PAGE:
But the Nazi episode was clearly on Bowie’s mind. Although he’d make the song better known in 1983 with the version he included on Let’s Dance, Bowie co-wrote “China Girl” in 1976 originally for Iggy Pop’s 1977 album, The Idiot. Like many of Bowie’s best songs, its exact meaning is somewhat elusive. Imperialism? Fascism? Corrupting western influence? Chinese girlfriend? The song contains a line seemingly inspired by the Nazi salute incident— “I stumble into town, just like some scared cow, visions of swastikas in my head, plans for everyone.” Like much of the song, the term “scared cow” has multiple meanings. One interpretation of this sequence of lines in the song is that “sacred cow” and “swastikas” references should be thought of in terms of Hinduism. More likely, the song’s narrator is stumbling into town like a false idol, thinking of himself as a potential Hitler. This very much describes what Bowie had been putting out just a few months earlier.

It is worth mentioning that once again, Bowie and Elton John use similar bovine terminology. In describing the lead-up to a rock show by the fictional band in the 1973 song “Bennie and the Jets,” which songwriter Bernie Taupin admitted was partially inspired by Bowie, John sings, “We’ll kill the fatted calf tonight,” analogizing the concert with a religious ceremony. Although “China Girl” was not meant as a response to “Bennie and the Jets,” it does reflect Bowie’s resolution to stop acting like a cult leader or demagogue in training.

Some of the songs on Bowie’s Low and “Heroes,” both released in 1977 paint unforgiving pictures of heavy-handed government. The backdrop of the song, “Heroes” is “the wall” (presumably the Berlin Wall), with guns shooting overhead. Three instrumental songs are similarly evocative. Bowie and Iggy Pop had traveled by train into Eastern Europe in 1976, and the “bleak atmosphere” of Warsaw, Poland inspired the bleak, atmospheric “Warszawa.” Bleaker still is “Neukölln,” named for a struggling part of Berlin largely populated by (at the time largely Turkish) immigrants. “V-2 Schneider” has more of a sense of humor (and is not entirely instrumental), suggesting that the music of Florian Schneider, leader of the German band Kraftwerk, hit Bowie like a V-2 rocket. But Bowie’s choice of words were seldom coincidental. The V-2 rocket was exclusively used by Nazi Germany and was an instrument of terror and destruction against allied cities, including London. To some extent, Bowie was satirizing his own loose use of Nazi symbolism.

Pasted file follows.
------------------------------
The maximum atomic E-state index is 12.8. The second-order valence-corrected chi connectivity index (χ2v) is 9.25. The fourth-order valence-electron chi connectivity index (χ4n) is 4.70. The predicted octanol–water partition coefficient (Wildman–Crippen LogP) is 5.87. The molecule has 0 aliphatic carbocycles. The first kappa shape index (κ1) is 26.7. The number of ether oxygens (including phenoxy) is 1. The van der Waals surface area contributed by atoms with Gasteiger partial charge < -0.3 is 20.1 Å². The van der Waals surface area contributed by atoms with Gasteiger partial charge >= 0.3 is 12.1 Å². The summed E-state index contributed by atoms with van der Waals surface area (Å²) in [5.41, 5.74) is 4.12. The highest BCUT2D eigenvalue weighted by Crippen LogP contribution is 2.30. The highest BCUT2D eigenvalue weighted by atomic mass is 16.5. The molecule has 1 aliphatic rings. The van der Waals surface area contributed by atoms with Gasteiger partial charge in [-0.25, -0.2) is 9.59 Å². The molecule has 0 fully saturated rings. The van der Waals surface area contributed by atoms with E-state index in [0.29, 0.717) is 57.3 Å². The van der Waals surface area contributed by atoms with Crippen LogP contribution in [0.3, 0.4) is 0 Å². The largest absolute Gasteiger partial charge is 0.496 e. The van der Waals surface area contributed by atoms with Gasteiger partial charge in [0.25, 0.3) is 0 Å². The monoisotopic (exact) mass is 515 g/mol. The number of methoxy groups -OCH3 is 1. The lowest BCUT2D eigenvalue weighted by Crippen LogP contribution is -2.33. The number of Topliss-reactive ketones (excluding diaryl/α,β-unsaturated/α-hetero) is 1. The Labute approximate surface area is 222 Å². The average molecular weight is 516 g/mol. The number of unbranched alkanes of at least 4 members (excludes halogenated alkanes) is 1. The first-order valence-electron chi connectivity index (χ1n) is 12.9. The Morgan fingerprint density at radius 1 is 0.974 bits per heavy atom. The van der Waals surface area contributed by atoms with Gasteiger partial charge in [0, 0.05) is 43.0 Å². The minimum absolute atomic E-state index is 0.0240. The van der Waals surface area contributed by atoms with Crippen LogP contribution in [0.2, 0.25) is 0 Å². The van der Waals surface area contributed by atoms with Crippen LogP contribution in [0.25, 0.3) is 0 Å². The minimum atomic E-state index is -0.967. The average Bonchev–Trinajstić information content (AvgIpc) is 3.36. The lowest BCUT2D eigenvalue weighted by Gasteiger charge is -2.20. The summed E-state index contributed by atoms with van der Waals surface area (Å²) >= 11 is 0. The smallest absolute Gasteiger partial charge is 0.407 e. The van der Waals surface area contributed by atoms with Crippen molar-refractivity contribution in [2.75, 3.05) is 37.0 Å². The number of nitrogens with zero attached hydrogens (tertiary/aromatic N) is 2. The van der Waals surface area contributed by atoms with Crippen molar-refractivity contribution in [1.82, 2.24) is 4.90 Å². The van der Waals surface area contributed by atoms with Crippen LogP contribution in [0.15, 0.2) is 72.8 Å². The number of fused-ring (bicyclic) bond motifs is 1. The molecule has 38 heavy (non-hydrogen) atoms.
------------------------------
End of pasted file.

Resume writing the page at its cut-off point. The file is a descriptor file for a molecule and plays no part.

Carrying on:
Not to put too fine a point on it, Bowie agreed in 1977 to star in a German movie, Just a Gigolo. The movie is not well regarded and Bowie himself virtually disowned it. But it reflects Bowie’s most transparent rejection of Nazism. In it, Bowie plays an idealistic German World War I veteran, who, upon returning to Berlin after the war’s end can’t find meaningful work. He ends up as a gigolo. Along the way he naively gets mixed up with other veterans who are organizing into what we, the audience, can deduce to be the Nazi movement. Bowie’s character is somewhat indifferent. The proto-Nazis are depicted as goofy, almost comedic— until they aren’t funny any more. Bowie’s character eventually gets caught in the crossfire as a Nazi gang clash with Communists on the dark streets of Berlin. The Nazis scoop up the corpse, dress it in a Nazi uniform and display it in a conspicuous funeral. In death, Bowie’s character was transformed into a Nazi martyr.